OSHA’s Top Ten Citations

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The Occupational Safety and Health Administration (OSHA) is an agency within the United States Department of Labor.  OSHA’s primary function is to inspect workplaces including manufacturing facilities and construction sites to ensure compliance with its safety and health standards.  As a result of these inspections, OSHA in most cases issues citations to employers for violations of OSHA’s standards observed during the inspection.  Below is a list of the top 10 most frequently cited OSHA standards violated in 2011.

1. Scaffolding (29 CFR 1926.451) – This standard applies to construction sites and provides the general safety requirements for the construction and use of scaffolding.

2. Fall Protection (29 CFR 1926.501) – This rule is to protect employees from falling off, onto or through working levels and covers most construction workers.

3. Hazard Communication Standard (29 CFR 1910.1200) – The hazard communication standard provides employees with information about chemicals used in the workplace.  Employers are required to label all chemicals used in the workplace, provide employees with material safety data sheets and train employees on the safe handling of such chemicals.

4. Respiratory Protection (29 CFR 1910.134) – Respirators are typically required to protect employees against airborne contaminants such as dusts, smokes, gases or vapors.  In most cases, the use of respirators must comply with this standard.

5. Control of Hazardous Energy (29 CFR1910.147) – Also known as the lockout/tagout standard, this standard requires employers implement practices and procedures to safeguard employees from the unexpected startup of machinery during service or maintenance activities.

6. Electrical Wiring Methods (29 CFR 1910.305) – This standard sets forth the general requirements for wiring methods in the workplace.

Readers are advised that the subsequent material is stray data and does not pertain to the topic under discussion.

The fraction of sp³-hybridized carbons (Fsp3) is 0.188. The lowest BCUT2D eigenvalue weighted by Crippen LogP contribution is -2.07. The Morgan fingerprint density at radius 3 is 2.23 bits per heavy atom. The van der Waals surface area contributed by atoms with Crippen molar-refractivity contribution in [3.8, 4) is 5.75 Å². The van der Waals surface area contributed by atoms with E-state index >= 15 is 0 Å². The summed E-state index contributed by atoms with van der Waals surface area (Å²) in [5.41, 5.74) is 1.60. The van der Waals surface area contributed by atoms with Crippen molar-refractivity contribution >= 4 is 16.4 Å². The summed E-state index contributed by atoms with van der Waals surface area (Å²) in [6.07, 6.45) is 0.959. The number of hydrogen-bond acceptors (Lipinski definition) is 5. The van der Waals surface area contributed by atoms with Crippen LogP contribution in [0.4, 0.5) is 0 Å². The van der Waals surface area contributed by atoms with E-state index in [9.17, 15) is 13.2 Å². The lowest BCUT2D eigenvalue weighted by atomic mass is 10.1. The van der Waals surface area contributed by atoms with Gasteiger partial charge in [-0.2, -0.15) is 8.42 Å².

7. Powered Industrial Trucks (29 CFR 1910.178) –The use of powered industrial trucks such as forklifts is regulated by this standard.

8. Ladders (29 CFR 1926.1053) – This standard applies to construction sites and governs the use and construction of ladders.

9. Electrical Systems Design (29 CFR 1910.303) – The inspection, installation and use of electrical equipment in the workplace is governed by this standard.

10. Machine Guarding (29 CFR 1910.212) –The general requirements for machine guarding are described in this standard.

As the law continues to evolve on these matters, please note that this article is current as of date and time of publication and may not reflect subsequent developments. The content and interpretation of the issues addressed herein is subject to change. Cole Schotz P.C. disclaims any and all liability with respect to actions taken or not taken based on any or all of the contents of this publication to the fullest extent permitted by law. This is for general informational purposes and does not constitute legal advice or create an attorney-client relationship. Do not act or refrain from acting upon the information contained in this publication without obtaining legal, financial and tax advice. For further information, please do not hesitate to reach out to your firm contact or to any of the attorneys listed in this publication.

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